Session 3: Substance-based medical devices: how to establish


long-term sustainability?
The third session started with an introductory statement from Michle RIVASI, Member of the European
Parliament and shadow-rapporteur on medical devices for the Greens, who explained her top issues as regards the medical devices file: the need for a full liability of manufacturers when patients are harmed by a
faulty medical device, and the strengthening of notified bodies so as to avoid some manufacturers
shopping around for a less rigorous notified body.

Michle RIVASI

Andrew WILSON

Meeting report

The industry position was voiced during the session by a Member


of the AESGP Committee on Medical Devices, Andrew WILSON,
who explained the key AESGP points, namely:

the extension of the Rule 21 scope in the Council text


issues with the definition of the term absorption and
systemic
the need for a case-by-case assessment performed through
a transparent and sound scientific process
the need to delete the cross-reference between two different
sets of legislation
greater consistency of application from the outset through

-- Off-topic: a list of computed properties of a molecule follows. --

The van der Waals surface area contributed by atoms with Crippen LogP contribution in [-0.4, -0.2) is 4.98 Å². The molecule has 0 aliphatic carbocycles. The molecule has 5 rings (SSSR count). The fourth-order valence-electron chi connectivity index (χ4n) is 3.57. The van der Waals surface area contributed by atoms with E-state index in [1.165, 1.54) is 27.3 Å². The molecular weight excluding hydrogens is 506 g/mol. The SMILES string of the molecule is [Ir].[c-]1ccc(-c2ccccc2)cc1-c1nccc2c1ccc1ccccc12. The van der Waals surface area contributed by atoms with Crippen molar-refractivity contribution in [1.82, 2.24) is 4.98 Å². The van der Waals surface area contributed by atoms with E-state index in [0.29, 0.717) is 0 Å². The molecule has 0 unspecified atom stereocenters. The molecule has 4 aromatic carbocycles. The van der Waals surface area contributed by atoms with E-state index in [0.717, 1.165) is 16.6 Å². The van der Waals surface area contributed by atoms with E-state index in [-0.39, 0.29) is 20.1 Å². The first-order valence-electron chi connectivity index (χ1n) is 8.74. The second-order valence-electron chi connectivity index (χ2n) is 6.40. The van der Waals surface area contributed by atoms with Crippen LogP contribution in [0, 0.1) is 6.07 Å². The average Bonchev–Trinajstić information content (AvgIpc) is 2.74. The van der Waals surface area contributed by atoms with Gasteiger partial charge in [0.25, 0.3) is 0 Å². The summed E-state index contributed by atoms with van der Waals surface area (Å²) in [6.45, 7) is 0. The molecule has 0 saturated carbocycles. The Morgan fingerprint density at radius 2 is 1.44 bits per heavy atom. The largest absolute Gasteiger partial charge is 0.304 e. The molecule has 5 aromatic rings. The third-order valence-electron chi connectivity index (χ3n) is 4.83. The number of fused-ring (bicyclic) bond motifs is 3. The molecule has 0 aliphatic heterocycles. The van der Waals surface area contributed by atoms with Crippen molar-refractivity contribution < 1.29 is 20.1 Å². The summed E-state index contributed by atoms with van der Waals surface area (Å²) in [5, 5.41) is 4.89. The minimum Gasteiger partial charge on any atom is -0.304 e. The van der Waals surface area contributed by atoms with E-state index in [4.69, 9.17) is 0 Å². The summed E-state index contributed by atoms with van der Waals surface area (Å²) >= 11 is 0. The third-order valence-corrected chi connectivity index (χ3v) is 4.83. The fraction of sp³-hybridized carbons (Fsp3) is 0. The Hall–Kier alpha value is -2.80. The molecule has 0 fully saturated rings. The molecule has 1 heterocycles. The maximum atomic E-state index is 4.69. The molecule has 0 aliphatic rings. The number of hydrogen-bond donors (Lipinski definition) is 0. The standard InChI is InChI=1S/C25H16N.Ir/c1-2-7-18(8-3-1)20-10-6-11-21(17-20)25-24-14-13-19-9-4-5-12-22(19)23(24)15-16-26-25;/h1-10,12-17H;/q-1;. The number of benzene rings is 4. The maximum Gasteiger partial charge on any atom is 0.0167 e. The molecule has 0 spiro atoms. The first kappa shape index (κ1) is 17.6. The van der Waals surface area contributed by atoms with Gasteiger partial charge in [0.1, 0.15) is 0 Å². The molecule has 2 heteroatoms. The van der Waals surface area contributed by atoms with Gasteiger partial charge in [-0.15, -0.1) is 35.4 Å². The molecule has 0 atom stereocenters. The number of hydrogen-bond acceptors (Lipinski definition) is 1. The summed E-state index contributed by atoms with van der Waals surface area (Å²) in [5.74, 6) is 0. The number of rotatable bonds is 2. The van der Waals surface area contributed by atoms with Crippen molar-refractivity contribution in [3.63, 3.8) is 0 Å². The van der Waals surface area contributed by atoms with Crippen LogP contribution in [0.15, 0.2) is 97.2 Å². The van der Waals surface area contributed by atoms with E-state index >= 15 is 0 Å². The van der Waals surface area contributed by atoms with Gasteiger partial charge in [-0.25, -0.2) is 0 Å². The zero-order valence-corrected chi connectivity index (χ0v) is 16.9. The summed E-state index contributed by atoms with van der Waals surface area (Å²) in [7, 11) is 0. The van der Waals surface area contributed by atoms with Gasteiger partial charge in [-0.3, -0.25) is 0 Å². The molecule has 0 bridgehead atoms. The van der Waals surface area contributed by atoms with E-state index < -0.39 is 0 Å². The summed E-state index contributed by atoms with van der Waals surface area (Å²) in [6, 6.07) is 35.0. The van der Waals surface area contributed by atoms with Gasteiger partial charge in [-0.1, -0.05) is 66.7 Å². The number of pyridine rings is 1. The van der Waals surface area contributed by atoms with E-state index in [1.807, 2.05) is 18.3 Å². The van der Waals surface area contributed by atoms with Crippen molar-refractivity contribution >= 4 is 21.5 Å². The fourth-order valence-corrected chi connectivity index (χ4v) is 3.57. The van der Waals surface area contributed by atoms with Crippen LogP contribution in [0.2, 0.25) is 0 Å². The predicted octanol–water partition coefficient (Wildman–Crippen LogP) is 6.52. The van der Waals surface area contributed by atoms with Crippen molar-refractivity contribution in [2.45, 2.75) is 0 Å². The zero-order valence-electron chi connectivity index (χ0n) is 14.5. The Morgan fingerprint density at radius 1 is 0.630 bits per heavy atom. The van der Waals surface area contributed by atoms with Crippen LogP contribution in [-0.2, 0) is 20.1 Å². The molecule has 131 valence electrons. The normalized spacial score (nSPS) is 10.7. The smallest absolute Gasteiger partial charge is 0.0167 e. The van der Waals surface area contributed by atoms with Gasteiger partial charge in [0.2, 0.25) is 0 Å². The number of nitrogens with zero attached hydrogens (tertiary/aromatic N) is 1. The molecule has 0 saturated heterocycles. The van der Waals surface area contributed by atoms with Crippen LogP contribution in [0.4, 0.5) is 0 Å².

harmonised standards or even through new Common Technical Specifications (CTS)
clarity and proportionality concerning Rule 19 on nanomaterials
the need to look more precisely at the transitional arrangement (Article 94)
no automatic exclusion from the scope of biological substances such as lactobacilli

AESGP supports the


position of the European
Parliament as to a
deletion of Rule 21. The
proposed Rule is difficult
to interpret, no doubt
leading to differences
across Member States
and differences in
opinion.
Andrew Wilson

Judite NEVES, Director at the Health Products Directorate of the Portuguese Competent Authority (Infarmed) explained that
from her perspective, there should be a
better understanding as to the concept of
pharmacological, immunological and metabolic means across the medical devices
and medicinal products sectors.

Judite NEVES

Council Compromise
New classification Rule (21)
If are systemically absorbed in order to achieve the
intended purpose;

Risk

+
Classe III

If are intended to be introduced into the gastrointestinal


tract and are systemically absorbed;
Other cases, except if intended to be applied on skin;

Classe IIb